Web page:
“Emotion” comes from “Motion”
Neurocognitive training is based on findings and conclusions of recent brain research. They clarify why neurocognitive training is right and effective for athletes, for those coping with attention disabilities, learning difficulties, dancers, managers and performing artists. Athletes who also cope with attention deficits, gain twice from training – they improve their athletic abilities and as well as their learning abilities, attention abilities and managerial abilities.
I cannot sum-up better than what Dr. John Ratey does in his ‘The Brain User Guide’:
“Catching a ball has to do with the motor functions of the brain. But calculating has to do with them too. Most people link motor functions to hands and feet and physical activity – a mechanical brain function that causes a toddler to crawl, Michael Jordan to jump to a dunk, or to a dysfunction of the arm of a friend with a stroke. But increased evidence suggests that movement is essential for all other brain functions, including memory, emotion, language, and learning. As we shall find out, the ‘higher’ brain functions were developed from the motion and still depend on it.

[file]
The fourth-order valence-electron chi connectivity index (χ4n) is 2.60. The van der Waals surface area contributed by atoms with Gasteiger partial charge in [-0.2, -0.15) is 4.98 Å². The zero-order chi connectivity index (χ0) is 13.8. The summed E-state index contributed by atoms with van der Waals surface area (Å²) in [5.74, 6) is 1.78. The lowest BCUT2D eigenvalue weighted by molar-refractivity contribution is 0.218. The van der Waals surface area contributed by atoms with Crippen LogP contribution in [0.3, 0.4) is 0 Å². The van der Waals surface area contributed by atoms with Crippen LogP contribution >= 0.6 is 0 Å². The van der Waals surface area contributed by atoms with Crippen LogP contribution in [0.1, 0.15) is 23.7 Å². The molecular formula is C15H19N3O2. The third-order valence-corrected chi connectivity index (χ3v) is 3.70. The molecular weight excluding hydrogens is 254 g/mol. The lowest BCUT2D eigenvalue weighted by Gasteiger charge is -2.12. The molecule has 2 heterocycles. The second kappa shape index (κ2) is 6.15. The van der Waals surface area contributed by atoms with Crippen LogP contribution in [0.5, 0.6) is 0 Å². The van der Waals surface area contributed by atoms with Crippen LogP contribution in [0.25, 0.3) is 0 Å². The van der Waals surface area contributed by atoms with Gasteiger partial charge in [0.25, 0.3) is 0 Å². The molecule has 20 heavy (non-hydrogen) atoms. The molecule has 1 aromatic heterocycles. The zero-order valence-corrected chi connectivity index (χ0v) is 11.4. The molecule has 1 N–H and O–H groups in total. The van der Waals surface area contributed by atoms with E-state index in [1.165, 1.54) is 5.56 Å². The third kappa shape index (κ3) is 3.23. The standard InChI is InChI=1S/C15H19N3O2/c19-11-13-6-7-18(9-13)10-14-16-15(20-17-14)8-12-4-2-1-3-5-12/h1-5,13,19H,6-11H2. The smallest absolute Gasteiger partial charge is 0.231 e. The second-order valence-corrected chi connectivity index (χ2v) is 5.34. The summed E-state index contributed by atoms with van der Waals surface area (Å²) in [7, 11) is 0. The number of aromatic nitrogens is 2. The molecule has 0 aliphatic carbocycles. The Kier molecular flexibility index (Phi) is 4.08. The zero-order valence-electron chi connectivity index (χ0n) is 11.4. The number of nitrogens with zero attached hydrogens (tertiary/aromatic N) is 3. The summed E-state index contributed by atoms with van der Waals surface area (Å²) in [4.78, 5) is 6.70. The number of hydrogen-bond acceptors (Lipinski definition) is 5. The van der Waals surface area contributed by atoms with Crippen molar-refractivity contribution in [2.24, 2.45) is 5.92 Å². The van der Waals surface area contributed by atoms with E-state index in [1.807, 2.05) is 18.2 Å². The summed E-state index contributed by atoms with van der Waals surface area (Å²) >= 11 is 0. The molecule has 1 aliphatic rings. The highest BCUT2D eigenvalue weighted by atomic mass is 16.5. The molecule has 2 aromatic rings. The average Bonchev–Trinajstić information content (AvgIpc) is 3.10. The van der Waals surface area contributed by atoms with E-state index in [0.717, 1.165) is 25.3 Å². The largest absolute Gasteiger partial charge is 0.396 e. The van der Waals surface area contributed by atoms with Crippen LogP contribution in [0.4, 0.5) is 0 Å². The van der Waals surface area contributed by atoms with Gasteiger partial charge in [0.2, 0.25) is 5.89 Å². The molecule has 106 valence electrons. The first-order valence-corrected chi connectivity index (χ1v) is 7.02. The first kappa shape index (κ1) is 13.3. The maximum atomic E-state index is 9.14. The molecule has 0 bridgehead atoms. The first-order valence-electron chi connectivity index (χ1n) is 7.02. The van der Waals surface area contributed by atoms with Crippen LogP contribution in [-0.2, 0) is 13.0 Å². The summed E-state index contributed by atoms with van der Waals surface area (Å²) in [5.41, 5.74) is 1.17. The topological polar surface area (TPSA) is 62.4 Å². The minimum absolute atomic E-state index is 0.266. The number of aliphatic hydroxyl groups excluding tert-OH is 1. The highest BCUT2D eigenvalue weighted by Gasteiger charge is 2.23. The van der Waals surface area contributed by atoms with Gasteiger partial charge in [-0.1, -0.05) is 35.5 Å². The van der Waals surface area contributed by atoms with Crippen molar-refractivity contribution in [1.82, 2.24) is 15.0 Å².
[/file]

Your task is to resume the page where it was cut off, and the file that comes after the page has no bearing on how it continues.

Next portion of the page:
How neurocognitive training applies these brain research insights, you can see in the attached video-clip of Sheran Yeiny’s, one of Israel’s best soccer players, neurocognitive training. The clip includes several minutes of an hour-long training session.